Illustration of Kelvin wave

1879 Kelvin wave

The book of science

Tom Sharp

William Thomson Lord Kelvin oceanography Illustration of Kelvin wave

Kelvin wave

When the trade winds stop blowing east to west warm seawater that has been pushed against eastern coasts collapses starting a wave running eastward channelled along the equator by Coriolis forces until it reaches the western coasts where it divides and travels north and south along the coasts


This one may be an accident of wind. This one may have traveled from the far eastern edge of the sea. This one may be the mythical seventh wave spawned in the ocean deep to test the limits of human wisdom.


A mysterious layer may underly this obvious one, but missing the obvious effects worries me more. Effects may be visible, but not recognized; causes may not be understood. Everything is connected and the boundaries that we think are protecting us may be threatening our imaginary innocence.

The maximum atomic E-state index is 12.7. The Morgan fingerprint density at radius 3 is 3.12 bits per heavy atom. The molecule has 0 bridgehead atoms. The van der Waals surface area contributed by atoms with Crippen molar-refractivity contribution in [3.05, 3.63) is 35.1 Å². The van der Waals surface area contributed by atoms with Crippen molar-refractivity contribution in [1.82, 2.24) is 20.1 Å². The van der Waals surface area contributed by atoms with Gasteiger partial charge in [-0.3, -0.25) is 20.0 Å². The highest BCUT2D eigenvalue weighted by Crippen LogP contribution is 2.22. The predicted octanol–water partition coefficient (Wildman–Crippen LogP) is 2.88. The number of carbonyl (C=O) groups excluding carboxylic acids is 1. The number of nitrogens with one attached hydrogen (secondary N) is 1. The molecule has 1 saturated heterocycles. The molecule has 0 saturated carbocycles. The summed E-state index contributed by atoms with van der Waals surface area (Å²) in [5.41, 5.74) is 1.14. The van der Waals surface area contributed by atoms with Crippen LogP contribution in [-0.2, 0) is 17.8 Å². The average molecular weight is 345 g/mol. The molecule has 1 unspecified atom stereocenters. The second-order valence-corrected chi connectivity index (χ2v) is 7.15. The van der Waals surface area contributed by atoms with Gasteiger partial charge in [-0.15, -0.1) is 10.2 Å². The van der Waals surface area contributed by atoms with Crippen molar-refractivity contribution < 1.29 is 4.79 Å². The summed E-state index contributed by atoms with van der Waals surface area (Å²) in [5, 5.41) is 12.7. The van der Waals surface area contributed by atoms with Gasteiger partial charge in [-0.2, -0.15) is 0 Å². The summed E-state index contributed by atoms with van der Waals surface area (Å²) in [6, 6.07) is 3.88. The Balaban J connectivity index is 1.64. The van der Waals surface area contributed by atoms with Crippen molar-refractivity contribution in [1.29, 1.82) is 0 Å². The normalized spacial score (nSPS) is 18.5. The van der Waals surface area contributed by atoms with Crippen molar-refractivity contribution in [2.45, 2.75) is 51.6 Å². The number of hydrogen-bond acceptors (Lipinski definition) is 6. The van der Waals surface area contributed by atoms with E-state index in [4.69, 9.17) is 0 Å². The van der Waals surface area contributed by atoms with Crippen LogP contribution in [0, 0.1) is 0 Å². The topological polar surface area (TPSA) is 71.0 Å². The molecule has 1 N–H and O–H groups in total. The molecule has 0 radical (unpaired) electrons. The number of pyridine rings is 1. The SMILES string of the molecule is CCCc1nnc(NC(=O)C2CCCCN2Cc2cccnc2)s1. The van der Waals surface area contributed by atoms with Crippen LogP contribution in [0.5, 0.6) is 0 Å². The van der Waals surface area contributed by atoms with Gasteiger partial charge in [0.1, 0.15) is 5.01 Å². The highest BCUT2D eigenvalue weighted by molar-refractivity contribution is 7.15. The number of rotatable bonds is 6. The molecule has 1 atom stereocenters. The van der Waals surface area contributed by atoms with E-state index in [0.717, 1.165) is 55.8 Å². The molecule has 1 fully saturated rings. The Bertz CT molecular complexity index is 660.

A Kelvin wave starts out as a “gravity wave,” that is, influenced by the force of gravity, but is guided by the Coriolis force and topographic boundaries.

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